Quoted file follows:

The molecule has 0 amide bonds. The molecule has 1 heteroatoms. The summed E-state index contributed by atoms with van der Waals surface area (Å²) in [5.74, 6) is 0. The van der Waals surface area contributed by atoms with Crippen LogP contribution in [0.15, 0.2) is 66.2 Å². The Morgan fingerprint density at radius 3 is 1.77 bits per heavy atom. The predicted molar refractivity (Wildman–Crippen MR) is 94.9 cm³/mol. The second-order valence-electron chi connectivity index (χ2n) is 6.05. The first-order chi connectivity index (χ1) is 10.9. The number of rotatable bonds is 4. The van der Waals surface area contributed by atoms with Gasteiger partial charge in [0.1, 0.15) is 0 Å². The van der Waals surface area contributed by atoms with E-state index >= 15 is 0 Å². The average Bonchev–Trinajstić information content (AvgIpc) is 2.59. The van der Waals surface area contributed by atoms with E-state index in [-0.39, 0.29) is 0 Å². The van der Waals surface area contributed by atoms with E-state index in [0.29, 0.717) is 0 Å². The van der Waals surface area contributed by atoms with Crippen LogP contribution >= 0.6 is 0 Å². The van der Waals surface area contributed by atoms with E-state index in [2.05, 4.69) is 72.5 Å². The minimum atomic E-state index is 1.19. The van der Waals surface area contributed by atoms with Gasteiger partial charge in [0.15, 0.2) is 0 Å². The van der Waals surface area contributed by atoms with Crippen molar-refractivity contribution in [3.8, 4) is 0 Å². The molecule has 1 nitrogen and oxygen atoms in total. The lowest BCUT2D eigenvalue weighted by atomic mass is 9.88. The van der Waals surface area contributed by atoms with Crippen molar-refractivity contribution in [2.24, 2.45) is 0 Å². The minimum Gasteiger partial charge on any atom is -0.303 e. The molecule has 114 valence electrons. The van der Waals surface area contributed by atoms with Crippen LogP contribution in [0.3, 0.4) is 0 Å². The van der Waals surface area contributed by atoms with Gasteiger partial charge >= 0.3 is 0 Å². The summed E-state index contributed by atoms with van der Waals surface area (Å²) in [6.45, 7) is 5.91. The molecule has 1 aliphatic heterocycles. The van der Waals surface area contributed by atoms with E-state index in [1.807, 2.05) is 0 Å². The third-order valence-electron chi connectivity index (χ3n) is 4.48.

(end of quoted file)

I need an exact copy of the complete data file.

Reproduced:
The molecule has 0 amide bonds. The molecule has 1 heteroatoms. The summed E-state index contributed by atoms with van der Waals surface area (Å²) in [5.74, 6) is 0. The van der Waals surface area contributed by atoms with Crippen LogP contribution in [0.15, 0.2) is 66.2 Å². The Morgan fingerprint density at radius 3 is 1.77 bits per heavy atom. The predicted molar refractivity (Wildman–Crippen MR) is 94.9 cm³/mol. The second-order valence-electron chi connectivity index (χ2n) is 6.05. The first-order chi connectivity index (χ1) is 10.9. The number of rotatable bonds is 4. The van der Waals surface area contributed by atoms with Gasteiger partial charge in [0.1, 0.15) is 0 Å². The van der Waals surface area contributed by atoms with E-state index >= 15 is 0 Å². The average Bonchev–Trinajstić information content (AvgIpc) is 2.59. The van der Waals surface area contributed by atoms with E-state index in [-0.39, 0.29) is 0 Å². The van der Waals surface area contributed by atoms with E-state index in [0.29, 0.717) is 0 Å². The van der Waals surface area contributed by atoms with Crippen LogP contribution >= 0.6 is 0 Å². The van der Waals surface area contributed by atoms with E-state index in [2.05, 4.69) is 72.5 Å². The minimum atomic E-state index is 1.19. The van der Waals surface area contributed by atoms with Gasteiger partial charge in [0.15, 0.2) is 0 Å². The van der Waals surface area contributed by atoms with Crippen molar-refractivity contribution in [3.8, 4) is 0 Å². The molecule has 1 nitrogen and oxygen atoms in total. The lowest BCUT2D eigenvalue weighted by atomic mass is 9.88. The van der Waals surface area contributed by atoms with Crippen molar-refractivity contribution in [2.24, 2.45) is 0 Å². The minimum Gasteiger partial charge on any atom is -0.303 e. The molecule has 114 valence electrons. The van der Waals surface area contributed by atoms with Crippen LogP contribution in [0.3, 0.4) is 0 Å². The van der Waals surface area contributed by atoms with Gasteiger partial charge >= 0.3 is 0 Å². The summed E-state index contributed by atoms with van der Waals surface area (Å²) in [6.45, 7) is 5.91. The molecule has 1 aliphatic heterocycles. The van der Waals surface area contributed by atoms with E-state index in [1.807, 2.05) is 0 Å². The third-order valence-electron chi connectivity index (χ3n) is 4.48.